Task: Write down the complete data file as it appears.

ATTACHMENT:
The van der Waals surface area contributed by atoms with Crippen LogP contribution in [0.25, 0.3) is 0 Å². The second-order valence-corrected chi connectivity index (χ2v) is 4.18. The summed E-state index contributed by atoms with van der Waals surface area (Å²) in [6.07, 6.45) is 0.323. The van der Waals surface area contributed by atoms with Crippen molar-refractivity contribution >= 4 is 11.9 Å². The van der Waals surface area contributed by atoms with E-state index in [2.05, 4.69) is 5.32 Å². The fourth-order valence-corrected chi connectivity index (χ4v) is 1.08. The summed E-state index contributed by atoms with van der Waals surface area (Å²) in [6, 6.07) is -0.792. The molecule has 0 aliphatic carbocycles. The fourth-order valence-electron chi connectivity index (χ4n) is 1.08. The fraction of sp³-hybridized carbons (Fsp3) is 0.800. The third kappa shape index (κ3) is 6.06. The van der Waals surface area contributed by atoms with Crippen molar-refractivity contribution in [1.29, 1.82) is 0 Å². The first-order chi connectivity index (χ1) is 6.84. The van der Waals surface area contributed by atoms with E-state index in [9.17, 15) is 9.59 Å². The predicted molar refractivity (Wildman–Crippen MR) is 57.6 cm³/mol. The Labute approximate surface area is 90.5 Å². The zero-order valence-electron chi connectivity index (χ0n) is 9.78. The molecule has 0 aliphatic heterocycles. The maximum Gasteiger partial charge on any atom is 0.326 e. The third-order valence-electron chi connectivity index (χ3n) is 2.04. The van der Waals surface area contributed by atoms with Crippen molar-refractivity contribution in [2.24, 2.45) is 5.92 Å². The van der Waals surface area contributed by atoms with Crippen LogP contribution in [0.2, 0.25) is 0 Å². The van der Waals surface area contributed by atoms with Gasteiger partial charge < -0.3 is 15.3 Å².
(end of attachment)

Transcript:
The van der Waals surface area contributed by atoms with Crippen LogP contribution in [0.25, 0.3) is 0 Å². The second-order valence-corrected chi connectivity index (χ2v) is 4.18. The summed E-state index contributed by atoms with van der Waals surface area (Å²) in [6.07, 6.45) is 0.323. The van der Waals surface area contributed by atoms with Crippen molar-refractivity contribution >= 4 is 11.9 Å². The van der Waals surface area contributed by atoms with E-state index in [2.05, 4.69) is 5.32 Å². The fourth-order valence-corrected chi connectivity index (χ4v) is 1.08. The summed E-state index contributed by atoms with van der Waals surface area (Å²) in [6, 6.07) is -0.792. The molecule has 0 aliphatic carbocycles. The fourth-order valence-electron chi connectivity index (χ4n) is 1.08. The fraction of sp³-hybridized carbons (Fsp3) is 0.800. The third kappa shape index (κ3) is 6.06. The van der Waals surface area contributed by atoms with Crippen molar-refractivity contribution in [1.29, 1.82) is 0 Å². The first-order chi connectivity index (χ1) is 6.84. The van der Waals surface area contributed by atoms with E-state index in [9.17, 15) is 9.59 Å². The predicted molar refractivity (Wildman–Crippen MR) is 57.6 cm³/mol. The Labute approximate surface area is 90.5 Å². The zero-order valence-electron chi connectivity index (χ0n) is 9.78. The molecule has 0 aliphatic heterocycles. The maximum Gasteiger partial charge on any atom is 0.326 e. The third-order valence-electron chi connectivity index (χ3n) is 2.04. The van der Waals surface area contributed by atoms with Crippen molar-refractivity contribution in [2.24, 2.45) is 5.92 Å². The van der Waals surface area contributed by atoms with Crippen LogP contribution in [0.2, 0.25) is 0 Å². The van der Waals surface area contributed by atoms with Gasteiger partial charge < -0.3 is 15.3 Å².